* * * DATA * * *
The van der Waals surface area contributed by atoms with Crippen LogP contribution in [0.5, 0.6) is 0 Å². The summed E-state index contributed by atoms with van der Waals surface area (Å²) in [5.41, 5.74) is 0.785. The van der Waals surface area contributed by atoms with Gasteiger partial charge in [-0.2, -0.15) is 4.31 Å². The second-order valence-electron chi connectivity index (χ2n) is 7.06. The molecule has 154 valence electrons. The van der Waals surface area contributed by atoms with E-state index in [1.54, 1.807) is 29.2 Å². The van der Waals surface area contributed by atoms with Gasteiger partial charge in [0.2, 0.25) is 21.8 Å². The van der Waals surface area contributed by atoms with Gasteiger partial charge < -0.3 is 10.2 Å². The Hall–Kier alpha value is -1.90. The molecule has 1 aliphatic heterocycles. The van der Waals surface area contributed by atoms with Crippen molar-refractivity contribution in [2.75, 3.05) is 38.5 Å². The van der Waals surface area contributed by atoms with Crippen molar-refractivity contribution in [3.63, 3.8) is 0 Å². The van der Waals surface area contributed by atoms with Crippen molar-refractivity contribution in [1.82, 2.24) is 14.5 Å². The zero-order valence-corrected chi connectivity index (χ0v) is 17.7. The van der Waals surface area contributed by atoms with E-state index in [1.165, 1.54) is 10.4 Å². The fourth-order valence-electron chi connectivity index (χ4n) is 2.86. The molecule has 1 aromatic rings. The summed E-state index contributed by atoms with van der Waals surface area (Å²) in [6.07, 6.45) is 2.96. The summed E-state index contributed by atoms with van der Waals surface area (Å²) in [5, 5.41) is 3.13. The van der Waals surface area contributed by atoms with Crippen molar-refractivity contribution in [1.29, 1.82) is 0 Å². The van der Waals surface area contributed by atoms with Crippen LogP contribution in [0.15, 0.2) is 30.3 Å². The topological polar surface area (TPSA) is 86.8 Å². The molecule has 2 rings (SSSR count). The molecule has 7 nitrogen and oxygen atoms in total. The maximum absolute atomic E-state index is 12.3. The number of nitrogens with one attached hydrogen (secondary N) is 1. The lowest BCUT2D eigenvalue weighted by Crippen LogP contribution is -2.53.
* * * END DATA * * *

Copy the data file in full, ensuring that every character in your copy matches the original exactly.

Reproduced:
The van der Waals surface area contributed by atoms with Crippen LogP contribution in [0.5, 0.6) is 0 Å². The summed E-state index contributed by atoms with van der Waals surface area (Å²) in [5.41, 5.74) is 0.785. The van der Waals surface area contributed by atoms with Gasteiger partial charge in [-0.2, -0.15) is 4.31 Å². The second-order valence-electron chi connectivity index (χ2n) is 7.06. The molecule has 154 valence electrons. The van der Waals surface area contributed by atoms with E-state index in [1.54, 1.807) is 29.2 Å². The van der Waals surface area contributed by atoms with Gasteiger partial charge in [0.2, 0.25) is 21.8 Å². The van der Waals surface area contributed by atoms with Gasteiger partial charge < -0.3 is 10.2 Å². The Hall–Kier alpha value is -1.90. The molecule has 1 aliphatic heterocycles. The van der Waals surface area contributed by atoms with Crippen molar-refractivity contribution in [2.75, 3.05) is 38.5 Å². The van der Waals surface area contributed by atoms with Crippen molar-refractivity contribution in [3.63, 3.8) is 0 Å². The van der Waals surface area contributed by atoms with Crippen molar-refractivity contribution in [1.82, 2.24) is 14.5 Å². The zero-order valence-corrected chi connectivity index (χ0v) is 17.7. The van der Waals surface area contributed by atoms with E-state index in [1.165, 1.54) is 10.4 Å². The fourth-order valence-electron chi connectivity index (χ4n) is 2.86. The molecule has 1 aromatic rings. The summed E-state index contributed by atoms with van der Waals surface area (Å²) in [6.07, 6.45) is 2.96. The summed E-state index contributed by atoms with van der Waals surface area (Å²) in [5, 5.41) is 3.13. The van der Waals surface area contributed by atoms with Crippen molar-refractivity contribution in [1.29, 1.82) is 0 Å². The van der Waals surface area contributed by atoms with Crippen LogP contribution in [0.15, 0.2) is 30.3 Å². The topological polar surface area (TPSA) is 86.8 Å². The molecule has 2 rings (SSSR count). The molecule has 7 nitrogen and oxygen atoms in total. The maximum absolute atomic E-state index is 12.3. The number of nitrogens with one attached hydrogen (secondary N) is 1. The lowest BCUT2D eigenvalue weighted by Crippen LogP contribution is -2.53.